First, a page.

Donnelly Rhodes

Donnelly Rhodes
Born Donnelly Rhodes Henry
(1937-12-04) December 4, 1937
Winnipeg, Manitoba, Canada
Occupation Actor
Years active 1956-present
Spouse(s) Diane Dewey (1978-19??; divorced)
Diane Pine (1975-1977; divorced)
Virginia Haxall Harrison (1966-70; divorced)
Martha Henry (1962-19??; divorced)

Donnelly Rhodes (born December 4, 1937) is a Canadian actor. He starred as Doctor Cottle ("Doc") on the Sci Fi Channel television program Battlestar Galactica (2004). A character actor with many American television and film credits, Rhodes is probably best known to American audiences as the hapless escaped convict Dutch Leitner on the ABC soap opera spoof Soap.

Life and career

Born and raised in Winnipeg, Manitoba, Rhodes, is a graduate of the National Theatre School of Canada. Between 1998 and 2005 he played the role of detective Leo Shannon in the popular Canadian television series, Da Vinci's Inquest. From 1985 to 1990, he played Dr. Grant Roberts in the family adventure series Danger Bay. He also starred as ruthless corporate lawyer R.J. Williams during the 1991-92 season of the Canadian legal drama Street Legal.

A large portion of Rhodes' career consists of guest starring roles in American television. He appeared twice on the NBC western series, Laredo: in 1965, he played Bob Jamison in Rendezvous at Arillo. The next year, he was cast in The Would-Be Gentleman of Laredo as Don Carlos; in the story line, three swindlers used character Reese Bennett (Neville Brand) as a dupe in a land fraud scheme by which they claim ownership of most of Laredo.[1]

In 1966, Rhodes appeared as the Indian Red Eagle in the episode "Pariah" of NBC's western series, The Road West starring Barry Sullivan. In 1967, he appeared as another Indian, War Cloud, on the ABC military-western series Custer starring Wayne Maunder. That same year, he guest starred on the CBS western, Dundee and the Culhane.

Rhodes appeared in the Season 4 episode "The Mastermind" of Mission: Impossible on CBS in 1969. In 1973, Rhodes co-starred in an episode of the sci-fi drama The Starlost (Episode 12, 'The Implant People'). He played Phillip Chancellor II in The Young and the Restless from 1974 to 1975 and from 1978 to 1981 he played escaped convict Dutch Leitner on Soap. In 1980, Donnelly played a Franciscan priest in the concluding episode, "The Siren Song", of the CBS western miniseries The Chisholms. In 1982, he played Leo, a bar patron on Cheers. In 1984, he had a supporting role as the beleaguered father, Art Foster, in the short-lived TV series Double Trouble, and appeared as Arland D. Williams Jr. in the television disaster film Flight 90: Disaster on the Potomac. In 1987, he made a guest appearance on The Golden Girls as Jake Smollens, the handsome but rough-around-the edges caterer for Blanche's (Rue McClanahan) hospital charity banquet. In 1988, he guest starred on Empty Nest as Leonard, an old friend of the main character, Dr. Harry Weston (played by fellow Soap alumnus, Richard Mulligan), who dates Harry's daughter, Carol (played by Soap alumna Dinah Manoff). In 1991 he played the "Prodigal Father" in an episode of Murder She Wrote. In 1993, Donnelly played Jim Parker in "Shapes" (Season 1, episode 19) of The X-Files. For seven years (1998-2005) he played Detective Leo Shannon on Da Vinci's Inquest. He played the character Milash in an episode of Smallville in 2008.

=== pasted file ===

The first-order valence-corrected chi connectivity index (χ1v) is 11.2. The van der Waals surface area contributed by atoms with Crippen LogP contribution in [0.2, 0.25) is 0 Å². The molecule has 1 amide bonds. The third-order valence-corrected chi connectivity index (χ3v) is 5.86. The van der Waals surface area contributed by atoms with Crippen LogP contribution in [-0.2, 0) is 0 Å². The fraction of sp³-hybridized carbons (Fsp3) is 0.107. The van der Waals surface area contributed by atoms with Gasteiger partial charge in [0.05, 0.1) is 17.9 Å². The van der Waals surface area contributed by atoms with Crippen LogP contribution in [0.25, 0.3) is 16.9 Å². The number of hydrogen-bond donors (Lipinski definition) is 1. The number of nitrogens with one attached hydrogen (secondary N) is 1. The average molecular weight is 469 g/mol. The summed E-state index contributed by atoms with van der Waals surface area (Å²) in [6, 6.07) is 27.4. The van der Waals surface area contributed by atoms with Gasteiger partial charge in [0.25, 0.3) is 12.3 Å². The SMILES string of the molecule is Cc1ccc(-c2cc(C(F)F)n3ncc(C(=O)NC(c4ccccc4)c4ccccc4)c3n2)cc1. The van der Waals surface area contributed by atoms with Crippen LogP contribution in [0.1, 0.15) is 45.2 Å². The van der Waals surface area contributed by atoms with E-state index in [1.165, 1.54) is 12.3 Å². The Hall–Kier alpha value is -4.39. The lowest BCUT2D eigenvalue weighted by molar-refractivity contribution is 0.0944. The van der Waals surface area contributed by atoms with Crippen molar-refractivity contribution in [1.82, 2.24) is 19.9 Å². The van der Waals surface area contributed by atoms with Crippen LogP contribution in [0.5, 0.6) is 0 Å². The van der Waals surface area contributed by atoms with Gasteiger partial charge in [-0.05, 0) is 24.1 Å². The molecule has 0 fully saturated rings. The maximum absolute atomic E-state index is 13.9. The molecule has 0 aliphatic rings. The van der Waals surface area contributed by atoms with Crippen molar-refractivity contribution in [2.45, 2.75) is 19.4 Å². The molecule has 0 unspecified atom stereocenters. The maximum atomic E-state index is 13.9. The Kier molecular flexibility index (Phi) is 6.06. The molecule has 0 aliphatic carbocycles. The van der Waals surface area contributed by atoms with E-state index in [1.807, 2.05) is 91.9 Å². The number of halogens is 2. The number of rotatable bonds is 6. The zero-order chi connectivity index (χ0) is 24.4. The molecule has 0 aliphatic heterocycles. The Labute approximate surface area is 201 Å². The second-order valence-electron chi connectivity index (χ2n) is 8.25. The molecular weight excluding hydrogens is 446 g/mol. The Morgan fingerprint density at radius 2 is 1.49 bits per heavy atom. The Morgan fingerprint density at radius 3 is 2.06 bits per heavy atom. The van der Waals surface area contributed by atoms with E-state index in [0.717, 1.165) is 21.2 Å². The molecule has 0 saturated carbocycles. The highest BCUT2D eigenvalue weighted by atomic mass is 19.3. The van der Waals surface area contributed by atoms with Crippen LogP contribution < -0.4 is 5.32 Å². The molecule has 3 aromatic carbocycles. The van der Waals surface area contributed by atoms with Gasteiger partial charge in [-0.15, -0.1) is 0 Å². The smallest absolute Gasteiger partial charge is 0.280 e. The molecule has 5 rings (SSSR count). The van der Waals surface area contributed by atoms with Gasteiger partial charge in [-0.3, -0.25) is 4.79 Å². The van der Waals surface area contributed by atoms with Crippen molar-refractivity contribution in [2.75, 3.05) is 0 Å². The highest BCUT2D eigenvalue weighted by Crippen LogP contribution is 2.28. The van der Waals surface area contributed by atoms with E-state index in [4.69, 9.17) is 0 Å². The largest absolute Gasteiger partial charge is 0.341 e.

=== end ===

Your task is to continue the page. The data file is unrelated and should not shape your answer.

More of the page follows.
His film appearances were few but included roles in Gunfight in Abilene (1967), Butch Cassidy and the Sundance Kid (1969), Change of Mind (1969), The Neptune Factor (1973), Oh! Heavenly Dog (1980) and Urban Safari (1996).

In February 2009, the Union of British Columbia Performers honoured Rhodes with the Sam Payne Award for Lifetime Achievement.[2]

Radio work

Rhodes provides the voice of the American president at the start of each episode of the CBC Radio One space opera/comedy series Canadia: 2056.


  1. Billy Hathorn, "Roy Bean, Temple Houston, Bill Longley, Ranald Mackenzie, Buffalo Bill, Jr., and the Texas Rangers: Depictions of West Texans in Series Television, 1955 to 1967", West Texas Historical Review, Vol. 89 (2013), p. 115
  2. Alex Strachan (2009-02-25). "Battlestar Galactica's Donnelly Rhodes honoured for career battles". The Vancouver Sun. Retrieved 2009-02-25.

External links

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